When you then as a black man objectively observe (and study) the anger and response of people of white privilege, the results are quite shocking.  As a white person you are totally allowed to be angry and even go further and project aggression.   As a white person not only can you be visibly irate, but you can also stack guns, stack personal militias and stare down government officials, walk in restaurants with rifles on your back and sidearms on your hip.  On top of that, no one will ever call you the “angry white man” as a pejorative.  In fact, you might be called in for a job with the Tea Party campaign.  In fact, white anger is summoned for political means all the time; it’s normal behavior of politicians.  But to summon “black anger” seems to be some sort of evil “dark power”, a “dirty tactic” in politics in America.  Even a president of the United States, if black, isn’t socially allowed to get mad — even when anger is logically reasonable.  Fascinating stuff.

The Angry black man myth comes from the American Slavery/Reconstruction Era where black people, men especially, had to live in a constant state of terror their entire lives and honestly a white person who witnessed a black man reasonably “angry” as a threat to the white way of life in America.  A black man who was visibly angry was kept under control by lynching him, killing him.  Anger was not tolerated from blacks as slaves, or blacks as free men.  So, white fear of the angry black man stems from American Slavery — which means that blacks were not the only ones effected by slavery and those effects still linger for black and white people of America.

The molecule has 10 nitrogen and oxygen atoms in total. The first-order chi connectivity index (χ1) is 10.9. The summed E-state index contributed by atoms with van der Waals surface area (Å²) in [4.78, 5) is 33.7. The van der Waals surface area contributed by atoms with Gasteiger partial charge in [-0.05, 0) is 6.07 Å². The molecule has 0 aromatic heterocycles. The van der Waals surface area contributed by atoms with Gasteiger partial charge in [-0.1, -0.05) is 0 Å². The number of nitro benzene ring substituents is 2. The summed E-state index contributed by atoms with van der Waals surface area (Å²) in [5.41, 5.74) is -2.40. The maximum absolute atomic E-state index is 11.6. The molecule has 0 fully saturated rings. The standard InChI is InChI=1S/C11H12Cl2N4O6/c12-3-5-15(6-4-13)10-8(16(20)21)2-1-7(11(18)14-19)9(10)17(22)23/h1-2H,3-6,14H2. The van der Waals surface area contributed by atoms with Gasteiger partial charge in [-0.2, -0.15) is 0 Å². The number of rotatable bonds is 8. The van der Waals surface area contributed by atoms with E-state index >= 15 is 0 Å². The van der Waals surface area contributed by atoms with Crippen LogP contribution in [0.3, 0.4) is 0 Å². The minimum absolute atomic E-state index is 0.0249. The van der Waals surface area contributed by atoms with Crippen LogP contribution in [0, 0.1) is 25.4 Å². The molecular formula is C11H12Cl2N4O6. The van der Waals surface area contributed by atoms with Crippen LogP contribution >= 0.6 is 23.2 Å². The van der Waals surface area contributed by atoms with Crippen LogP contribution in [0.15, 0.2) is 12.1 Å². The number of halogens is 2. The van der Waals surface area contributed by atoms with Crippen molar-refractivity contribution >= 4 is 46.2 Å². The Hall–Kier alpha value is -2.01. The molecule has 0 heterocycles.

Anger and Aggression Projection

I’ll pause for a second to point out that “anger” and “projecting aggression” are two different things.  While one can lead to another, they are not the same thing.  Anger is a natural human emotion; projecting aggression is something someone does to persons, places, and things.  Violent action plus anger equals rage.  Blacks are not socially allowed to be in a rage, not even close. White privilege extending into violence has been mentioned before.  Black anger even in existence, has nothing on white rage.  They are not on equal terms.

I once spoke on black people being held in an infinite (futile) state of taking care of your irrational fear.  The angry black man myth is an extension of that fear.  So… as a black man in America, objectively observing (studying) the wrath and rage of my white cousins… I begin to wonder should I actually be angry when my emotional disposition comes to question.  “Should I be?”  Anger deals with a psychological interpretation of having been threatened; socio-psychological boundaries are being infringed.  So nowadays when I get accused of being angry, I calmly retort in a sarcastic tone, “oh excuse me, isn’t that allowed?

Because I now question if am I allowed to be angry or not.  Perhaps we all should ask these same questions.

 Photo Credit: Jerry Miller